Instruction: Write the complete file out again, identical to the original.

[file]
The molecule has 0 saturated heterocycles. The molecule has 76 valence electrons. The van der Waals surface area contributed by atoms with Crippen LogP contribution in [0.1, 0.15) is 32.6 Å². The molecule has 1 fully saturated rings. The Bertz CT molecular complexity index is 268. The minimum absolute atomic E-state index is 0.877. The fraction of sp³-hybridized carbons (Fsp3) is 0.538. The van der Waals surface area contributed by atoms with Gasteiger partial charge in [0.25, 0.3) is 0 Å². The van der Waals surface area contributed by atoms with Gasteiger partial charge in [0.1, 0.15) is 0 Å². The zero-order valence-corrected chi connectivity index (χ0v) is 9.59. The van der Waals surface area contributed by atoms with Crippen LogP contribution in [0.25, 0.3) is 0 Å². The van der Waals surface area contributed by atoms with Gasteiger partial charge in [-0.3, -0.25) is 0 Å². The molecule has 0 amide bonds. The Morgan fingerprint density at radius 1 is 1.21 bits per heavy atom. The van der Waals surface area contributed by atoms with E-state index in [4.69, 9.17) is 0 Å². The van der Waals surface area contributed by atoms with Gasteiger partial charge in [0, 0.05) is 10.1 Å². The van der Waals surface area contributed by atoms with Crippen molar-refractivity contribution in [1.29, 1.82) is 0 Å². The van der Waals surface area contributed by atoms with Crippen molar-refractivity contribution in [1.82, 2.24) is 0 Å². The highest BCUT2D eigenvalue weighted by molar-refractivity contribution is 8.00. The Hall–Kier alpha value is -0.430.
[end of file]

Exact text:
The molecule has 0 saturated heterocycles. The molecule has 76 valence electrons. The van der Waals surface area contributed by atoms with Crippen LogP contribution in [0.1, 0.15) is 32.6 Å². The molecule has 1 fully saturated rings. The Bertz CT molecular complexity index is 268. The minimum absolute atomic E-state index is 0.877. The fraction of sp³-hybridized carbons (Fsp3) is 0.538. The van der Waals surface area contributed by atoms with Gasteiger partial charge in [0.25, 0.3) is 0 Å². The van der Waals surface area contributed by atoms with Gasteiger partial charge in [0.1, 0.15) is 0 Å². The zero-order valence-corrected chi connectivity index (χ0v) is 9.59. The van der Waals surface area contributed by atoms with Crippen LogP contribution in [0.25, 0.3) is 0 Å². The van der Waals surface area contributed by atoms with Gasteiger partial charge in [-0.3, -0.25) is 0 Å². The molecule has 0 amide bonds. The Morgan fingerprint density at radius 1 is 1.21 bits per heavy atom. The van der Waals surface area contributed by atoms with E-state index in [4.69, 9.17) is 0 Å². The van der Waals surface area contributed by atoms with Gasteiger partial charge in [0, 0.05) is 10.1 Å². The van der Waals surface area contributed by atoms with Crippen molar-refractivity contribution in [1.29, 1.82) is 0 Å². The van der Waals surface area contributed by atoms with Crippen molar-refractivity contribution in [1.82, 2.24) is 0 Å². The highest BCUT2D eigenvalue weighted by molar-refractivity contribution is 8.00. The Hall–Kier alpha value is -0.430.